Saliva plays a major role in maintaining oral health. Patients with decreased saliva secretion (symptomatically, xerostomia) exhibit difficulty in chewing and swallowing foods, tooth decay, periodontal disease and microbial infections. Despite recent improvements in treating xerostomia, few scientific advancements have occurred which can be clinically applied toward restoration of compromised salivary gland function. Attempts have been made to advance restorative treatments (via development of an artificial salivary gland using a variety of extracellular matrices). Nonetheless, such restorative treatment models have proven incomplete due to poor differentiation and poor specification of mechanisms underlying secretion. We believe a Fibrin hydrogel (FH) scaffold (linked to growth factors and extracellular matrix proteins in growth factor-reduced-Matrigel, [GFR- MG]) will allow acinar cells to differentiate and make possible construction of an artificial salivary gland. We have tried two approaches to produce differentiated acinar structures (i.e., as evidence by high amylase protein expression), using GFR-MG and FH. GFR-MG allows acinar cells to from organized three- dimensional (3D) structures capable of developing tight junctions (TJ);however, the matrix itself is tumorogenic. Likewise, FH are safe, but cells grown on this scaffold do not form 3D acinar structures. Moreover, cells grown on either GFR-MG or FH alone do not reach full differentiation, so they cannot be used to build an acinar structure. Interestingly, whe these scaffolds are combined (GFR-MG/FH), many of the issues observed when cells are grown on GFR-MG or FH alone apparently are resolved. Specifically, a 3D acinar structure is formed (as was the case with GFR-MG alone) and amylase expression is increased. It remains a problem, however, that the hybrid matrix (GFR-MG/FH) still retains tumorogenic properties of GFR- MG and thus is not useful for growth of an implantable acinar structure. Because amylase production is a fundamental indicator of cell differentiation, we intend to investigate the molecular mechanisms that enhance amylase expression and consequent polarized apical secretion in acinar 3D constructs grown on GFR- MG/FH. Our studies will determine the optimal concentration of GFR-MG and FH for organization of acinar differentiated structures allowing single salivary acinar cells to organize into differentiated 3D structures (Aim 1). Additionally, w will determine and isolate the GFR-MG growth factors responsible for amylase expression in acinar cells (Aim 2). Finally, we will immobilize growth factors and extracellular matrix proteins into FH (by chemical conjugation and lentiviral gene delivery) to evaluate their effects on salivary acinar differentiation and secretory function (Aim 3). These studies should lead to better therapeutic strategies to restore salivary gland dysfunction that contributes to xerostomia in patients with compromised salivary function.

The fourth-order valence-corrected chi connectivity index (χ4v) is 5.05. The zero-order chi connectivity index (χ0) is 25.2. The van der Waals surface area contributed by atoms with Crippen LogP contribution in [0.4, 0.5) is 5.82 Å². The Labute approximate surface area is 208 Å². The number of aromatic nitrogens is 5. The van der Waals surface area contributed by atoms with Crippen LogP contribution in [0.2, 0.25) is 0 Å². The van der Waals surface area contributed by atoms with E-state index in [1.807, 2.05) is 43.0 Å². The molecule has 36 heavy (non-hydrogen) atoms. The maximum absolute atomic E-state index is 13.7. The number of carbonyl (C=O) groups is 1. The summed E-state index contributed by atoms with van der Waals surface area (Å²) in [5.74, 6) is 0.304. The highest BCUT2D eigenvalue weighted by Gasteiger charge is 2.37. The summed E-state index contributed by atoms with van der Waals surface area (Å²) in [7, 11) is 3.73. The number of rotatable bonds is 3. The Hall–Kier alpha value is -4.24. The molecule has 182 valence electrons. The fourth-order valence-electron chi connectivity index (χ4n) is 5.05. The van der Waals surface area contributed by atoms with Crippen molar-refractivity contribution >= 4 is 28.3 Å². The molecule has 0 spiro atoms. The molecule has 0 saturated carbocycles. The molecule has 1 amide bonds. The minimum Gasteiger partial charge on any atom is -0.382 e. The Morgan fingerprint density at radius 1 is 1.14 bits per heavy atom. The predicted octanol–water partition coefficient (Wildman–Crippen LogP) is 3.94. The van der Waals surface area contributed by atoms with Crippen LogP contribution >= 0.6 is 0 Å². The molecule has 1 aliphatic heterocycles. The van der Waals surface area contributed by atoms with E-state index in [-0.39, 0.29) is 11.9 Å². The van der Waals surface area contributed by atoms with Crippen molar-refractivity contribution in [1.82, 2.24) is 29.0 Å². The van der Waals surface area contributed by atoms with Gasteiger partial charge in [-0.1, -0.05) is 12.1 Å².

Public Health Relevance

Proper salivary gland function is critical for oral health. Autoimmune disorders (such as Sj?gren's syndrome); genetic diseases (such as ectodermal dysplasia); and irradiation therapies (for head and neck cancers) cause salivary gland dysfunction and lead to severe dryness of the oral cavity. This project aims to create functional salivary acinar structures (using modified fibrin hydrogels); which could contribute to the construction of a transplantable artificial salivary gland.

Agency
National Institute of Health (NIH)
Institute
National Institute of Dental & Craniofacial Research (NIDCR)
Type
Research Project (R01)
Project #
7R01DE022971-04
Application #
8932056
Study Section
Special Emphasis Panel (ZDE1-MH (14))
Program Officer
Melillo, Amanda A
Project Start
2012-07-16
Project End
2016-06-30
Budget Start
2014-08-01
Budget End
2015-06-30
Support Year
4
Fiscal Year
2014
Total Cost
$342,815
Indirect Cost
$92,815
Name
University of Utah
Department
Type
Schools of Dentistry
DUNS #
009095365
City
Salt Lake City
State
UT
Country
United States
Zip Code
84112
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Easley, Justin T; Nelson, Joel W; Mellas, Rachel E et al. (2015) Aspirin-Triggered Resolvin D1 Versus Dexamethasone in the Treatment of Sjögren's Syndrome-Like NOD/ShiLtJ Mice - A Pilot Study. J Rheum Dis Treat 1:
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